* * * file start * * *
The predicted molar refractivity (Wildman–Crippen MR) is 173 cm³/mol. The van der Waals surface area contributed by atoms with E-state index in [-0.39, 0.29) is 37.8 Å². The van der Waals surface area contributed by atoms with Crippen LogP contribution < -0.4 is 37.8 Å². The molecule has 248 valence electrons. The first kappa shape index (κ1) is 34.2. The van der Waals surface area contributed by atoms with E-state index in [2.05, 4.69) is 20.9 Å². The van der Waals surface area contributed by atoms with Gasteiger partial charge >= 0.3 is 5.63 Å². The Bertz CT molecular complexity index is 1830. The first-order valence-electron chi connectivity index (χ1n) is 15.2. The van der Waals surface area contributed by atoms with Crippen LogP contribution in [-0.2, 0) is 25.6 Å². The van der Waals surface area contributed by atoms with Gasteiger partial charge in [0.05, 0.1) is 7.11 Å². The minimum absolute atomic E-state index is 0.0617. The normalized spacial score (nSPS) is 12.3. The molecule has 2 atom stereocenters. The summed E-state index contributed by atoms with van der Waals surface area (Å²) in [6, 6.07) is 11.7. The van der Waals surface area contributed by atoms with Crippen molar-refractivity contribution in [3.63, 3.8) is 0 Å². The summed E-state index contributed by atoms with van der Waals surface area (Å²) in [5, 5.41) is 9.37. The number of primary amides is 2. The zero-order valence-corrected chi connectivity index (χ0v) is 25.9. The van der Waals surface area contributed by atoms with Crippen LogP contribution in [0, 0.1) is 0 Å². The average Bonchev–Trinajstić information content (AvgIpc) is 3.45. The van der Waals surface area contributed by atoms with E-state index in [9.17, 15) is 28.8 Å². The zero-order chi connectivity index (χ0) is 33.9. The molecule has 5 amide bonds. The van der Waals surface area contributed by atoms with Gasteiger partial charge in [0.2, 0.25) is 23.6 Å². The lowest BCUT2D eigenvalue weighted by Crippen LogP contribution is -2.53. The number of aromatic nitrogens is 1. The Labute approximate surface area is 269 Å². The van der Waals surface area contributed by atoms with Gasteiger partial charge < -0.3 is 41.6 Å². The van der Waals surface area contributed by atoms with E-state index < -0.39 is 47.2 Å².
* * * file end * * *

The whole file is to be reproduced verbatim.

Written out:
The predicted molar refractivity (Wildman–Crippen MR) is 173 cm³/mol. The van der Waals surface area contributed by atoms with E-state index in [-0.39, 0.29) is 37.8 Å². The van der Waals surface area contributed by atoms with Crippen LogP contribution < -0.4 is 37.8 Å². The molecule has 248 valence electrons. The first kappa shape index (κ1) is 34.2. The van der Waals surface area contributed by atoms with E-state index in [2.05, 4.69) is 20.9 Å². The van der Waals surface area contributed by atoms with Gasteiger partial charge >= 0.3 is 5.63 Å². The Bertz CT molecular complexity index is 1830. The first-order valence-electron chi connectivity index (χ1n) is 15.2. The van der Waals surface area contributed by atoms with Crippen LogP contribution in [-0.2, 0) is 25.6 Å². The van der Waals surface area contributed by atoms with Gasteiger partial charge in [0.05, 0.1) is 7.11 Å². The minimum absolute atomic E-state index is 0.0617. The normalized spacial score (nSPS) is 12.3. The molecule has 2 atom stereocenters. The summed E-state index contributed by atoms with van der Waals surface area (Å²) in [6, 6.07) is 11.7. The van der Waals surface area contributed by atoms with Crippen molar-refractivity contribution in [3.63, 3.8) is 0 Å². The summed E-state index contributed by atoms with van der Waals surface area (Å²) in [5, 5.41) is 9.37. The number of primary amides is 2. The zero-order valence-corrected chi connectivity index (χ0v) is 25.9. The van der Waals surface area contributed by atoms with Crippen LogP contribution in [0, 0.1) is 0 Å². The average Bonchev–Trinajstić information content (AvgIpc) is 3.45. The van der Waals surface area contributed by atoms with E-state index in [9.17, 15) is 28.8 Å². The zero-order chi connectivity index (χ0) is 33.9. The molecule has 5 amide bonds. The van der Waals surface area contributed by atoms with Gasteiger partial charge in [0.2, 0.25) is 23.6 Å². The lowest BCUT2D eigenvalue weighted by Crippen LogP contribution is -2.53. The number of aromatic nitrogens is 1. The Labute approximate surface area is 269 Å². The van der Waals surface area contributed by atoms with Gasteiger partial charge < -0.3 is 41.6 Å². The van der Waals surface area contributed by atoms with E-state index < -0.39 is 47.2 Å².